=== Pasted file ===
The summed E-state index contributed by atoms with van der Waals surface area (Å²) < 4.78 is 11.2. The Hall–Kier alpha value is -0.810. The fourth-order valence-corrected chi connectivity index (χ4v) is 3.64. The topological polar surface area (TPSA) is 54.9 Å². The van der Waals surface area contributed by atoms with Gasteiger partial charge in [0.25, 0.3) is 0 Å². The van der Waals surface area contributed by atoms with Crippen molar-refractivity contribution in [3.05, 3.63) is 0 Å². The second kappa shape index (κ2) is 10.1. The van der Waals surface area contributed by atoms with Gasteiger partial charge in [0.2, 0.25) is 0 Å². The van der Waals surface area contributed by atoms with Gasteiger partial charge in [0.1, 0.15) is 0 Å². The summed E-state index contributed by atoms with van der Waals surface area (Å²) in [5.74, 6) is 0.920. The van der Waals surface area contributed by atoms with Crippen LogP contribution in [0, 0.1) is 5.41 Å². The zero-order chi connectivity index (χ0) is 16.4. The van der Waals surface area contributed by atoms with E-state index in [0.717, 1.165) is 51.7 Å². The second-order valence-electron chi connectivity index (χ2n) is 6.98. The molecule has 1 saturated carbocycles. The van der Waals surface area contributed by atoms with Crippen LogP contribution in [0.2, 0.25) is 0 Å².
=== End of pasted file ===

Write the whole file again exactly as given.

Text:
The summed E-state index contributed by atoms with van der Waals surface area (Å²) < 4.78 is 11.2. The Hall–Kier alpha value is -0.810. The fourth-order valence-corrected chi connectivity index (χ4v) is 3.64. The topological polar surface area (TPSA) is 54.9 Å². The van der Waals surface area contributed by atoms with Gasteiger partial charge in [0.25, 0.3) is 0 Å². The van der Waals surface area contributed by atoms with Crippen molar-refractivity contribution in [3.05, 3.63) is 0 Å². The second kappa shape index (κ2) is 10.1. The van der Waals surface area contributed by atoms with Gasteiger partial charge in [0.2, 0.25) is 0 Å². The van der Waals surface area contributed by atoms with Gasteiger partial charge in [0.1, 0.15) is 0 Å². The summed E-state index contributed by atoms with van der Waals surface area (Å²) in [5.74, 6) is 0.920. The van der Waals surface area contributed by atoms with Crippen LogP contribution in [0, 0.1) is 5.41 Å². The zero-order chi connectivity index (χ0) is 16.4. The van der Waals surface area contributed by atoms with E-state index in [0.717, 1.165) is 51.7 Å². The second-order valence-electron chi connectivity index (χ2n) is 6.98. The molecule has 1 saturated carbocycles. The van der Waals surface area contributed by atoms with Crippen LogP contribution in [0.2, 0.25) is 0 Å².